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Limited Powers In The Looking-Glass: Otiose Textualism, And An Empirical Analysis Of Other Approaches, When Activitists In Private Shopping Centers Claim State Constitutional Liberties, Richard J. Peltz-Steele Jan 2006

Limited Powers In The Looking-Glass: Otiose Textualism, And An Empirical Analysis Of Other Approaches, When Activitists In Private Shopping Centers Claim State Constitutional Liberties, Richard J. Peltz-Steele

Faculty Publications

This article examines closely a narrow range of highly factually analogous cases, in which state constitutional rights are asserted despite a clear lack of entitlement to assert any federal constitutional claim. Specifically, the cases selected are those in which private persons assert a right to conduct expressive activity, including electoral activity, in private shopping centers during hours when the properties are held open to the general public. These cases may be referred to colloquially as “the mall cases.” Selected here are only those which were decided after the federal question became clear. The Article first inquires into the role of ...


Arkansas's Public Records Retention Program: Records Retention As A Cornerstone Of Citizenship And Self-Government, Richard J. Peltz-Steele Jan 2006

Arkansas's Public Records Retention Program: Records Retention As A Cornerstone Of Citizenship And Self-Government, Richard J. Peltz-Steele

Faculty Publications

This article first provides background, charting the scope of record retention in relation to the freedom of information, then outlining record retention through its history and development in the federal government, through its general principles and modes of practice, through a sketch of the problems that have arisen specially in the electronic era, and through an overview of its development at the state level. The article then describes the recent history of record retention law in Arkansas, up to and including the initiative enacted by the General Assembly in 2005, and the process and product of a state working group ...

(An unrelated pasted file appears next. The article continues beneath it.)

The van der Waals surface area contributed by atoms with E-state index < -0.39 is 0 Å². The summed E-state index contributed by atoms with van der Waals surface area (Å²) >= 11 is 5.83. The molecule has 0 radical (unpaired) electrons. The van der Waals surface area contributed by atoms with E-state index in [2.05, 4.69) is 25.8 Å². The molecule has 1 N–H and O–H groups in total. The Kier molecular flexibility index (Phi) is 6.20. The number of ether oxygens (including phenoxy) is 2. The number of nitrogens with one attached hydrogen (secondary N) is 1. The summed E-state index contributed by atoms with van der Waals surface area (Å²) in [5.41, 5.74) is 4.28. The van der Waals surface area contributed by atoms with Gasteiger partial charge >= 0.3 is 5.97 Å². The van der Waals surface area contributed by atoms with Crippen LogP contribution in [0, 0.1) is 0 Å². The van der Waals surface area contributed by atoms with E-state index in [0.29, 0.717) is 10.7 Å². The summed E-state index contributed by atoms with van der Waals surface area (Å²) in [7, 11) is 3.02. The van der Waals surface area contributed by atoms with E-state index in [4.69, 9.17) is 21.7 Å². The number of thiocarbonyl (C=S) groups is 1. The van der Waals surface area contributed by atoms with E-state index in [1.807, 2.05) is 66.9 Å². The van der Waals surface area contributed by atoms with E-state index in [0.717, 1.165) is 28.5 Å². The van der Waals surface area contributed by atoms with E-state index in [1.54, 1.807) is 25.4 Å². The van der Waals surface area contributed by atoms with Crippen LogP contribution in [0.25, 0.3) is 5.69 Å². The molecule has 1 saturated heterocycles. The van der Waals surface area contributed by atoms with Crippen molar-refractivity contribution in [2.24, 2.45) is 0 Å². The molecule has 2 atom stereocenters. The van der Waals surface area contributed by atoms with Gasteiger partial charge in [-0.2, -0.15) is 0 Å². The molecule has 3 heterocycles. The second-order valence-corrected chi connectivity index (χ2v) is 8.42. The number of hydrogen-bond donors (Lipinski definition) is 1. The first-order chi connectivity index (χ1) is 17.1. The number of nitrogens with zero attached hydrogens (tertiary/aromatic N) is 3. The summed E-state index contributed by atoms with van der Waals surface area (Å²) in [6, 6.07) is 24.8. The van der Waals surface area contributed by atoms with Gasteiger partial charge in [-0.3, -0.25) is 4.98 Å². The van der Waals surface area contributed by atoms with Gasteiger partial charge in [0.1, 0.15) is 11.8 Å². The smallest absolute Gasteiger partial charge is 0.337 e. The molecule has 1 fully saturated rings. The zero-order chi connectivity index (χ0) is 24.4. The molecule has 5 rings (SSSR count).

The Arkansas Proposal On Access To Court Records: Upgrading The Common Law With Electronic Freedom Of Information Norms, Richard J. Peltz-Steele, Joi L. Leonard, Amanda J. Andrews Jan 2006

The Arkansas Proposal On Access To Court Records: Upgrading The Common Law With Electronic Freedom Of Information Norms, Richard J. Peltz-Steele, Joi L. Leonard, Amanda J. Andrews

Faculty Publications

The law and practice of court record access across United States jurisdictions is in a confused state. Public access to records in the hands of government, including court records, is a desirable norm of public policy; on this point, there is universal agreement. But there is disagreement on questions as fundamental as whether public access to court records is founded in constitutional law, or only in common law; and the extent to which court record access is the province of the courts or the legislature. And most importantly, there is widely divergent disagreement about what circumstances warrant restriction on public ...


Waiver Or Modification: That Is The Question, Michael G. Hillinger Jan 2006

Waiver Or Modification: That Is The Question, Michael G. Hillinger

Faculty Publications

The elusive distinction between waiver and contract modification has reared its head in Massachusetts. What's the difference? A party who "waives" a contract term can retract the waiver in the absence of the other party's detrimental reliance, whereas a party cannot unilaterally retract a contract modification. Stating the legal consequences that flow from each event is easy. Figuring out which event has occurred is not.